Testing in the polyfill service

polyfill.io is tested in two ways: we have service tests which test the NodeJS server that bundles and serves the polyfills, and we have a polyfill test framework that tests the polyfills themselves.

This guide currently only covers testing polyfills.

Writing polyfill tests

Test suites are automatically loaded from a file named tests.js in any polyfill directory.

Polyfill service tests use Mocha and Proclaim, both chosen because they work in legacy browsers down to our baseline. The tests must assert the behaviour that the polyfill makes consistent across browsers, which is not necessarily the entire published spec.

For example, if part of a feature is not polyfillable in a particular browser, and yet the polyfill is still usable in that browser, omit tests for the part which cannot be polyfilled. This ensures that the polyfill is still targeted at that browser, and consumers are able to get an accurate understanding of which parts of the feature are covered by the polyfill. However, a comment in the test file listing aspects of the feature that are not supported is always appreciated.

The test suite in the tests.js file is wrapped automatically in a describe, so there's no need to include describes in your test file unless you want to (you might do so to divide the tests into more than one group).

Here is an example tests.js file:

it("Should create inherited object", function() {
	var parent = { foo: 'bar', obj: {} };
	var child = Object.create(parent);

	proclaim.deepEqual(typeof child, 'object');
	proclaim.notDeepEqual(parent, child);
	proclaim.deepEqual(child.foo, parent.foo);
	proclaim.deepEqual(child.obj, parent.obj);

it("Should create inherited object from a Native Object", function() {
	var parent = document;
	var child = Object.create(parent);

	proclaim.deepEqual(typeof child, 'object');
	proclaim.notDeepEqual(parent, child);
	proclaim.deepEqual(child.window, parent.window);
	proclaim.deepEqual(child.ELEMENT_NODE, parent.ELEMENT_NODE);

Running tests locally

You can run tests in three modes:

  • control: All features qualify to be tested, but no polyfills will be loaded (you are testing the browser's native implementation of the feature)
  • all: All features qualify to be tested, and polyfills will always be loaded (you're speculatively testing a polyfill to see if it works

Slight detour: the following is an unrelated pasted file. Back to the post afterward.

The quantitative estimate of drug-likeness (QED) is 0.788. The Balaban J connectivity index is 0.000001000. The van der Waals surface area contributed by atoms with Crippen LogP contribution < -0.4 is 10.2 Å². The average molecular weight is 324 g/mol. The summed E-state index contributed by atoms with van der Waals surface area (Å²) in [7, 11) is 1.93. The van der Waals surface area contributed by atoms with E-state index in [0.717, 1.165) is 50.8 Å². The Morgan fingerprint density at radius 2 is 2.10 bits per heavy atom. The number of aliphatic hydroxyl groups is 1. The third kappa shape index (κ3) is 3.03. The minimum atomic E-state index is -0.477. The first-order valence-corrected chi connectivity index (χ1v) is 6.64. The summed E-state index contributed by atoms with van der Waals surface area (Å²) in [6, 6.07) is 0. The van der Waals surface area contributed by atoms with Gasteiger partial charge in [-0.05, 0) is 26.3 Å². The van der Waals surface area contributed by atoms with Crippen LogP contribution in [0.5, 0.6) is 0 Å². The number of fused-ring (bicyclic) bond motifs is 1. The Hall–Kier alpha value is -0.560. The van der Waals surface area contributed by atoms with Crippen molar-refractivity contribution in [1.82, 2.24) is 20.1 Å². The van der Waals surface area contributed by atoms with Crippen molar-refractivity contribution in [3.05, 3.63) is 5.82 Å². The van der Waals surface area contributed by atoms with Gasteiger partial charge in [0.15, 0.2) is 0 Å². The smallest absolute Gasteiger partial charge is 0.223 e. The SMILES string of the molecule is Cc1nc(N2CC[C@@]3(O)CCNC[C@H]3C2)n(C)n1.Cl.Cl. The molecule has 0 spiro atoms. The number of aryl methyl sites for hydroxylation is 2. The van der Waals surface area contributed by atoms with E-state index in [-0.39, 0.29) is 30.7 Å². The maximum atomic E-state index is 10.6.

• targeted: Only those features with polyfills targeted for the current browser will be tested, and polyfills will be loaded conditionally (you're testing that combinations of polyfills and browsers that we believe to work actually do work)

The control and all modes are used to map the compatibility of polyfills, and build the compat.json file that we use to present the browser support matrix. The targeted mode is used to test that the current configuration works, and is therefore used for continuous integration tests on Travis CI.

Your polyfill should pass cleanly in targeted mode in all browsers. To run the entire CI test suite in a local browser, start the service (e.g. with npm run dev), and then load the test director in the browser you're testing:

To test just one feature, use the test runner:

Running tests on BrowserStack

If you do not have a local install of the browser you want to test, you can also run our tests using BrowserStack.

The package.json file contains tasks to run the tests on BrowserStack, but these require API keys that are not public. If you have your own BrowserStack account you can run the tests by setting the BROWSERSTACK_ACCESS_KEY and BROWSERSTACK_USERNAME environment variables, and then run npm run ci:

npm run ci
Running "buildsources" task
Writing compiled polyfill sources to ~/polyfill-service/polyfills/__dist/...
+ Array.from
+ Array.isArray

You can also load the local test URLs described above directly on any remote browser testing service including Sauce Labs or Browserstack, as long as the service provider has a mechanism for tunnelling outbound connections to your machine (otherwise URLs will not work). Both Sauce Labs and Browserstack have utilities to do this. Alternatively, you can expose your local machine to the internet by using a utlity like [ngrok](https://ngrok.io), and then use the public URL with the cloud testing service of your choice.